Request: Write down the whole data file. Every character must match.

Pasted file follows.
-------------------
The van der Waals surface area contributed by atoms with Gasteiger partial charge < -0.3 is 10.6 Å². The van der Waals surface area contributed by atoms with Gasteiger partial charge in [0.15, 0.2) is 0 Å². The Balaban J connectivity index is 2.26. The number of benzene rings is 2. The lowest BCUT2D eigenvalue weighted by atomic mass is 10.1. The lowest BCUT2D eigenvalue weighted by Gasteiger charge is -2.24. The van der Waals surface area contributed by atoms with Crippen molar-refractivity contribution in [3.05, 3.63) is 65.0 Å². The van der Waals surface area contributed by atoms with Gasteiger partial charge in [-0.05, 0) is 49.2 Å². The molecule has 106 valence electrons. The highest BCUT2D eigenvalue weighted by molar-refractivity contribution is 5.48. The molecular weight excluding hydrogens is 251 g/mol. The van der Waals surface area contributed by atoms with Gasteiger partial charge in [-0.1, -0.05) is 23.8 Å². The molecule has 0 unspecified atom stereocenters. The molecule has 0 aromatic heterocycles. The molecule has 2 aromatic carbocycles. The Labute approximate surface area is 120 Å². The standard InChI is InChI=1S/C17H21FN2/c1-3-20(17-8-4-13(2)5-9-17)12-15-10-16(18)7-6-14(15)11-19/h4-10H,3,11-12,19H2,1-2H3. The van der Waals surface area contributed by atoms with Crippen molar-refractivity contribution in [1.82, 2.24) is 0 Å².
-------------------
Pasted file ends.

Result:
The van der Waals surface area contributed by atoms with Gasteiger partial charge < -0.3 is 10.6 Å². The van der Waals surface area contributed by atoms with Gasteiger partial charge in [0.15, 0.2) is 0 Å². The Balaban J connectivity index is 2.26. The number of benzene rings is 2. The lowest BCUT2D eigenvalue weighted by atomic mass is 10.1. The lowest BCUT2D eigenvalue weighted by Gasteiger charge is -2.24. The van der Waals surface area contributed by atoms with Crippen molar-refractivity contribution in [3.05, 3.63) is 65.0 Å². The van der Waals surface area contributed by atoms with Gasteiger partial charge in [-0.05, 0) is 49.2 Å². The molecule has 106 valence electrons. The highest BCUT2D eigenvalue weighted by molar-refractivity contribution is 5.48. The molecular weight excluding hydrogens is 251 g/mol. The van der Waals surface area contributed by atoms with Gasteiger partial charge in [-0.1, -0.05) is 23.8 Å². The molecule has 0 unspecified atom stereocenters. The molecule has 0 aromatic heterocycles. The molecule has 2 aromatic carbocycles. The Labute approximate surface area is 120 Å². The standard InChI is InChI=1S/C17H21FN2/c1-3-20(17-8-4-13(2)5-9-17)12-15-10-16(18)7-6-14(15)11-19/h4-10H,3,11-12,19H2,1-2H3. The van der Waals surface area contributed by atoms with Crippen molar-refractivity contribution in [1.82, 2.24) is 0 Å².